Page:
A scientific review into Panama disease tropical race four in Far North Queensland has provided a list of research priorities to help guide industry forward in the management of the disease long term.
Panama TR4, which affects bananas, is non-eradicable and strong biosecurity measures as well as early detection are currently the most effective defence against an incursion.
The independently commissioned review, which commenced in February 2021, examined patterns of spread of Panama TR4 between current infested properties of Far North Queensland, and whether existing control and containment strategies had been sufficient.
The review recommended key actions including targeted research into containment and innovation to support surveillance, and empowering growers through agronomic insights.
Queensland Department of Agriculture and Fisheries' chief biosecurity officer, Malcolm Letts, who chairs the Panama TR4 Program Management Board, said the review also confirmed the effectiveness of the combined industry and government response to controlling and containing the disease.
"The board will now progress investigations into the protocol for destroying diseased plants and alternative methods of detecting the disease," Mr Letts said.
"We'll also consider research to help us understand the relationships between environmental conditions, the host and pathogen.
"With management of the disease transitioning to industry leadership in 2023, realistic and cost-effective solutions must now be sought for future control and containment efforts."
Mr Letts said for growers, the review indicated how to limit the impact of a disease incursion through changes to agronomic practices.
Tully-based grower and Australian Banana Growers Council chair Stephen Lowe hoped the review would lead to future efficiencies in containing the disease, but in a more cost-effective way.
"From now to mid-2023 we'll need to identify ways in which we can continue to manage the disease with a smaller budget," Mr Lowe said.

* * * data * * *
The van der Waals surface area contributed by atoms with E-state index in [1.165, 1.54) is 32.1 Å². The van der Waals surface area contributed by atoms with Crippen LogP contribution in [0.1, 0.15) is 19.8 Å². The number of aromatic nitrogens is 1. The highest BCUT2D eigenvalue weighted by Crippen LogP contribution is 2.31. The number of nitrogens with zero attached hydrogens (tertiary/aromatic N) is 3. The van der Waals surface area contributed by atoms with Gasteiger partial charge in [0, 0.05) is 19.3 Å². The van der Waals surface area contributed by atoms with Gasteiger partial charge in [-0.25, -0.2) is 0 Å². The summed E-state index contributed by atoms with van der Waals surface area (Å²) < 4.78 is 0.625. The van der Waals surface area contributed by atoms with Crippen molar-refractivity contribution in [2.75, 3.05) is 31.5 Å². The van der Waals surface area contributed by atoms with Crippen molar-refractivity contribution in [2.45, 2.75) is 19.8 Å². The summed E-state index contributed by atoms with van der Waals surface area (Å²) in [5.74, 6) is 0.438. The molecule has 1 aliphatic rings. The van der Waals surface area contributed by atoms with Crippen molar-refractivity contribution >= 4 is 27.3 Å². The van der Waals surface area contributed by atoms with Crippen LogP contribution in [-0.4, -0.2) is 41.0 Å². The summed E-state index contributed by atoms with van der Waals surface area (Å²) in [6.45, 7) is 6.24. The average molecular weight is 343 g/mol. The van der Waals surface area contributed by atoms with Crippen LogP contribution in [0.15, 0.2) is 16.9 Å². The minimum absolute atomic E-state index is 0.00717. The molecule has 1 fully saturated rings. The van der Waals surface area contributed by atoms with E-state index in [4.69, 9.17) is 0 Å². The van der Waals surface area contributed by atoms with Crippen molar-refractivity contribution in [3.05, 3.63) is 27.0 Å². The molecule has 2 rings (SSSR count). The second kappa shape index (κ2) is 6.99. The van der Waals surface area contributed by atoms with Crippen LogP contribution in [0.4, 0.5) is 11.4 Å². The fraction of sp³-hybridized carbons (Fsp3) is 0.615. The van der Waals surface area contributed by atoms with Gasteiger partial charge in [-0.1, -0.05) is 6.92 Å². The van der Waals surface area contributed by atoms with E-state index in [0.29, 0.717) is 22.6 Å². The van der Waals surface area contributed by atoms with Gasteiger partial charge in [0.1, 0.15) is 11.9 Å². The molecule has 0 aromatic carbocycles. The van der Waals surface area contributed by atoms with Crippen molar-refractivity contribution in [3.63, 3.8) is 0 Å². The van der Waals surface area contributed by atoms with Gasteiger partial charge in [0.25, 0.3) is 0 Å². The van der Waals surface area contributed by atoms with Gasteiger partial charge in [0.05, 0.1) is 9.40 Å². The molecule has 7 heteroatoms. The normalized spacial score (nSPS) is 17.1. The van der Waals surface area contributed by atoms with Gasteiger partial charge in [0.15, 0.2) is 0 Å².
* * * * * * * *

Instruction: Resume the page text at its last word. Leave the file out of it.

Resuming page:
"It is imperative that we continue to have success in containing Panama TR4 to buy industry more time to find a commercially viable banana variety that is resistant to this disease, and to ensure the long-term future of our national industry.
"With 94 per cent of Australia's bananas grown in Far North Queensland, the $600 million industry provides significant employment opportunities and supports regional economies."
Mr Lowe believed shared responsibility would be key to the ongoing success in the fight against Panama TR4.
Co-author of the review and Panama disease expert, Dr Brett Summerell, said Queensland's efforts had been world-class in controlling and containing the disease.
"Panama TR4 has caused devastation across the world's banana growing regions," Dr Summerell said.
"The Queensland effort has been huge, with a lot of investment by growers and government. This collaboration has resulted in Panama TR4 being successfully contained to just five properties in six years.
"We're very impressed by all parties who have played a role in managing the disease."
An agreement between the Department of Agriculture and Fisheries and Australian Banana Growers' Council will see the management of Panama TR4 transitioned to industry leadership from 1 July 2023.
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